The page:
Earlier today I got on a scheduled phone call with some of the staff in our D.C. office just after they had come back into their building after evacuating during the 5.8 magnitude Virginia earthquake that rattled buildings and nerves all the way to New York City. They, of course, had more immediate concerns but thoughts for many folks here in the Texas office immediately went to “What nuclear plants are in the area.” And, sure enough, not minutes after I got back to to my desk I found an Nuclear Regulatory Commission (NRC) alert announcing that this earthquake also triggered the shutdown of a nearby nuclear power plant and spurred declarations of “unusual events” at plants as far away as Michigan.
Dominion Virginia Power reported that both reactors at its North Anna plant, less than 20 miles from the epicenter of the magnitude-5.8 quake, shut down after the first tremors and vented steam, but there was no release of radioactive material. Off-site electric power has been interrupted, but right now, the operator is reporting that the plant is operating on emergency power and the units were safely deactivated.
North Anna’s operators were preparing to manually shut down the units after the quake when the power station’s operating system automatically powered down both units when off-site power was lost.
The plant has four diesel generators supplying backup power and those generators have three days of fuel. However, off-site electric power was expected to be restored later today.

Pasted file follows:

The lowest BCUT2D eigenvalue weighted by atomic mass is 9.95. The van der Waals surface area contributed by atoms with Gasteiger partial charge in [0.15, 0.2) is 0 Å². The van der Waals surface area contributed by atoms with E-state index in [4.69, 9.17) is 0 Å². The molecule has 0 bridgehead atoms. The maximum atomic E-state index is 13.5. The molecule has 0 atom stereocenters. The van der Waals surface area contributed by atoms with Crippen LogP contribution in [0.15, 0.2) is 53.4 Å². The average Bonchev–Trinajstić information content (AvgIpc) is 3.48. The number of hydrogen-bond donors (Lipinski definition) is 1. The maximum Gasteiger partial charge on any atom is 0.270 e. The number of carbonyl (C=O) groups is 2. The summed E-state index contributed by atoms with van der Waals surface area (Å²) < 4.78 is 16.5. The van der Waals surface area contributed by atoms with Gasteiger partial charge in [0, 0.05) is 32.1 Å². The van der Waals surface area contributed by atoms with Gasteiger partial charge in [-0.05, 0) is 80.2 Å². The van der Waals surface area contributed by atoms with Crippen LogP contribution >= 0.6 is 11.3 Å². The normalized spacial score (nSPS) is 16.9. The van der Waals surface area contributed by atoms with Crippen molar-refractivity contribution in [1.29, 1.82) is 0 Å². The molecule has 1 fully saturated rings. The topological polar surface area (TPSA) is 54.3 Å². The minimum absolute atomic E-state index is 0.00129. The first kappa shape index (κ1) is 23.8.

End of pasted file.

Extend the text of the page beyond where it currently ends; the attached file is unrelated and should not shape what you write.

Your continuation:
The plant ran on emergency diesel generating power overnight and off-site power was restored today, August 24th.
The North Anna plant is about 50 miles northwest of Richmond and about 90 miles southwest of Washington. Operators declared an alert — the second-lowest level of emergency reporting under U.S. nuclear regulations — after the quake struck shortly before 2 p.m., the Nuclear Regulatory Commission said.
Twelve other plants in six states issued an “unusual event” declaration, the lowest level of emergency notice, according to the NRC. They included the Shearon Harris plant in North Carolina; the Calvert Cliffs plant in Maryland; Pennsylvania’s Susquehanna, Three Mile Island, Limerick and Peach Bottom plants; the Oyster Creek, Hope Creek and Salem plants in New Jersey; and the D.C. Cook and Palisades plants in Michigan. All of these plants are continuing to operate, but plant personnel are examining the sites for any damage or problems.
Let’s hope they get everything squared away before Irene hits somewhere along the eastern seaboard in the next 4 to 5 days. One track show it coming into the Washington, DC area still as a Category 1 hurricane.